“If you saw that, others will see it too,” said Way. “They’ll see what they need to see. All those stories about us. A lot of it was just people believing in us, believing in him: the black-haired hero who always won, despite the ridiculous odds.”

“You’ve decided to help us now?”

 “I read your despatches,” said Way. “The bone-men. I thought you were just some lad who’d seen one battle and run for the hills. But you’re right. The clans need Corvus once more.”

“You mean, you’re going to pretend to be him?”

“Riding out of the old tales, just when the clans need him most. Don’t you see, boy? The story is irresistible. The bone-men won’t have a chance. And … I would see Corvus at the head of the warbands once more. In a manner of speaking.”

“Can this work?”

“I won’t tell anyone if you don’t. They’ll want to believe I’m Corvus. Now get dressed, boy.” Way glanced down and back up, an amused grin flashing across his face. “I can see from here how cold you are.”

Gedric began to struggle into his clothes. Way pulled Corvus’s helmet over his head and the illusion was complete.

“Come,” said Way, his voice muffled by the helmet. Changed. “Let us ride. We can’t just sit around on this hillside when the clans need us.”

Together they stepped out into the morning light. The rain had passed over now and shafts of sunlight lit the world. The whole land lay stretched out before them, like a map waiting to be drawn on. Way opened the little wooden gate that kept his sheep penned up, giving the creatures their freedom.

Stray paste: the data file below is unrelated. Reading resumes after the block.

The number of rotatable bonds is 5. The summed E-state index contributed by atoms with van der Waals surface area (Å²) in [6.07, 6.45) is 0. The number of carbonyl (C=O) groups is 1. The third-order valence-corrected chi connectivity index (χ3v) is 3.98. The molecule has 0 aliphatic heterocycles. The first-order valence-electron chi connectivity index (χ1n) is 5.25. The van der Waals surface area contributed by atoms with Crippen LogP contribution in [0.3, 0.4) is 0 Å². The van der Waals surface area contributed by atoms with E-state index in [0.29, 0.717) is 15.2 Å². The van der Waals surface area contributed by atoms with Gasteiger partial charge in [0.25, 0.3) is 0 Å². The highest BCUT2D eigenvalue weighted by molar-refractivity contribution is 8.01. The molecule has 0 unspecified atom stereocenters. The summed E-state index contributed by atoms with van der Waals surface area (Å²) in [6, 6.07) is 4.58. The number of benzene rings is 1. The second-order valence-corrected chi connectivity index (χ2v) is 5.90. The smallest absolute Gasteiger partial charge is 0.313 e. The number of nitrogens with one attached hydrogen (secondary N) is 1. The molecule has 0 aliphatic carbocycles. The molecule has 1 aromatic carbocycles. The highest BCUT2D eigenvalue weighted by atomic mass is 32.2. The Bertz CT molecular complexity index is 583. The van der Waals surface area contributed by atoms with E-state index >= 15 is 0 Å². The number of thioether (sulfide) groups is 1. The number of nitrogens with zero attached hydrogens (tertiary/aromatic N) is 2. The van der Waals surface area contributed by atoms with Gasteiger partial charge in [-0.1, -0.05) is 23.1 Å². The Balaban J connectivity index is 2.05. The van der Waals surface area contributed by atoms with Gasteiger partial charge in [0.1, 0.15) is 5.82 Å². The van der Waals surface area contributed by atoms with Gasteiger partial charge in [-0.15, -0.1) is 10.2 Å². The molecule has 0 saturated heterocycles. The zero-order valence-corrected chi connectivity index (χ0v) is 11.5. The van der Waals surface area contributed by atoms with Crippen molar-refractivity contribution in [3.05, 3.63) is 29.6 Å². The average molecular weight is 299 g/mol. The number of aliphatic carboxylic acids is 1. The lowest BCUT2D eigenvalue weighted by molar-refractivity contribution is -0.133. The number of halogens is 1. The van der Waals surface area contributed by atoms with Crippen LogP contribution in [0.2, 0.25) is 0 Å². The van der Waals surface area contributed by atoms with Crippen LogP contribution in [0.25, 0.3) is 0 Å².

“Will we have a chance?” Gedric asked. “Is there really any hope?” The fate of all the clans depended on this old man, but he could think only of Eliane. Eliane and their child.

Way laughed. “The situation is hopeless, the odds ridiculous. How can we fail? We will ride to Ravn and rally their defences. And then we will ride to every other town. The story of the return of Corvus will spread like a fire across the land and we will be unstoppable.”

Then Way—Corvus—nodded, climbed onto his horse and set off down the hill to do battle.


Next we have "Pastel Witch" by Jacob Budenz.

Jacob Budenz is a writer and multi-disciplinary performer whose work has been published by Assaracus, Hinchas de Poesia, Polychrome Ink, The Avenue, and more. Currently, Jacob resides in New Orleans in pursuit of an MFA in Creative Writing.


Pastel Witch

by Jacob Budenz



Where wealth is measured by the pinkness of the sky there is a man standing at the window wearing a yellow sundress as dusk descends. His lips are lavender. His toenails match. His fingernails match. He does not wear shoes.

Where teeth hang from the doorway by silver thread and tinkle in the breeze the man crushes daisies with a mortar and pestle. The teeth are his own and he has grown them back and torn them out, grown them back and torn them out, grown them back, year after year after year after year. From his kitchen he can see the lake ripple, the mountains lean in. He is pregnant with his third child. The father is the wind.